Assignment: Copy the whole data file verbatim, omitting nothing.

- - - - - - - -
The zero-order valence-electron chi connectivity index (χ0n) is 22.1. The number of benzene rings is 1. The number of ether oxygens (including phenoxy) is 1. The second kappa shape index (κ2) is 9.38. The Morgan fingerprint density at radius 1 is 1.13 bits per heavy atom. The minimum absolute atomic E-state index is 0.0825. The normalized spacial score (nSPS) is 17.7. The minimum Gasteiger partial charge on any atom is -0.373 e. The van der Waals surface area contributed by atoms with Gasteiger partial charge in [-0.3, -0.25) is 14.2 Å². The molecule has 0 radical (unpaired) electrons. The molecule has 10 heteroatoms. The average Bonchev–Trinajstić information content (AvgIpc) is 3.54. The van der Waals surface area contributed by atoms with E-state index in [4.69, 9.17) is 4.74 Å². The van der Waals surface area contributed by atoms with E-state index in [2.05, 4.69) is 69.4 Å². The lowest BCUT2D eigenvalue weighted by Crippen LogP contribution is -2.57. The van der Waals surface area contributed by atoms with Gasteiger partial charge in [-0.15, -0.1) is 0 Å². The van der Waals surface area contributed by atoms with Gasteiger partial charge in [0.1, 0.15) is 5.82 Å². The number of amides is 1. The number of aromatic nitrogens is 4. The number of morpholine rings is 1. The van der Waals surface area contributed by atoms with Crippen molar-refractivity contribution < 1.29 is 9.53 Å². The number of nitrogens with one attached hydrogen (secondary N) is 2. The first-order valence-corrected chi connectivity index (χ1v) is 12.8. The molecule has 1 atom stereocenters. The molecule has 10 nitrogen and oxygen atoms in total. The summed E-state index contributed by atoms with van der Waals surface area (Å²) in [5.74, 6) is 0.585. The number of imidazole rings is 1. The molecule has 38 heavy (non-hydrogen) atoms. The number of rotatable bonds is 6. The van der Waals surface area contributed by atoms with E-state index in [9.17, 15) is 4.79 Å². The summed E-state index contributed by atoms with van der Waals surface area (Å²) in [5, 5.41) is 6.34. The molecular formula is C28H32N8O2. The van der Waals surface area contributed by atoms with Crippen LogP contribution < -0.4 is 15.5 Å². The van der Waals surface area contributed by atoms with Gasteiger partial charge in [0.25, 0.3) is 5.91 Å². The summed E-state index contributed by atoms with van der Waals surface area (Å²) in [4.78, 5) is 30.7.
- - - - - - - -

The zero-order valence-electron chi connectivity index (χ0n) is 22.1. The number of benzene rings is 1. The number of ether oxygens (including phenoxy) is 1. The second kappa shape index (κ2) is 9.38. The Morgan fingerprint density at radius 1 is 1.13 bits per heavy atom. The minimum absolute atomic E-state index is 0.0825. The normalized spacial score (nSPS) is 17.7. The minimum Gasteiger partial charge on any atom is -0.373 e. The van der Waals surface area contributed by atoms with Gasteiger partial charge in [-0.3, -0.25) is 14.2 Å². The molecule has 0 radical (unpaired) electrons. The molecule has 10 heteroatoms. The average Bonchev–Trinajstić information content (AvgIpc) is 3.54. The van der Waals surface area contributed by atoms with E-state index in [4.69, 9.17) is 4.74 Å². The van der Waals surface area contributed by atoms with E-state index in [2.05, 4.69) is 69.4 Å². The lowest BCUT2D eigenvalue weighted by Crippen LogP contribution is -2.57. The van der Waals surface area contributed by atoms with Gasteiger partial charge in [-0.15, -0.1) is 0 Å². The van der Waals surface area contributed by atoms with Gasteiger partial charge in [0.1, 0.15) is 5.82 Å². The number of amides is 1. The number of aromatic nitrogens is 4. The number of morpholine rings is 1. The van der Waals surface area contributed by atoms with Crippen molar-refractivity contribution < 1.29 is 9.53 Å². The number of nitrogens with one attached hydrogen (secondary N) is 2. The first-order valence-corrected chi connectivity index (χ1v) is 12.8. The molecule has 1 atom stereocenters. The molecule has 10 nitrogen and oxygen atoms in total. The summed E-state index contributed by atoms with van der Waals surface area (Å²) in [5.74, 6) is 0.585. The number of imidazole rings is 1. The molecule has 38 heavy (non-hydrogen) atoms. The number of rotatable bonds is 6. The van der Waals surface area contributed by atoms with E-state index in [9.17, 15) is 4.79 Å². The summed E-state index contributed by atoms with van der Waals surface area (Å²) in [5, 5.41) is 6.34. The molecular formula is C28H32N8O2. The van der Waals surface area contributed by atoms with Crippen LogP contribution < -0.4 is 15.5 Å². The van der Waals surface area contributed by atoms with Gasteiger partial charge in [0.25, 0.3) is 5.91 Å². The summed E-state index contributed by atoms with van der Waals surface area (Å²) in [4.78, 5) is 30.7.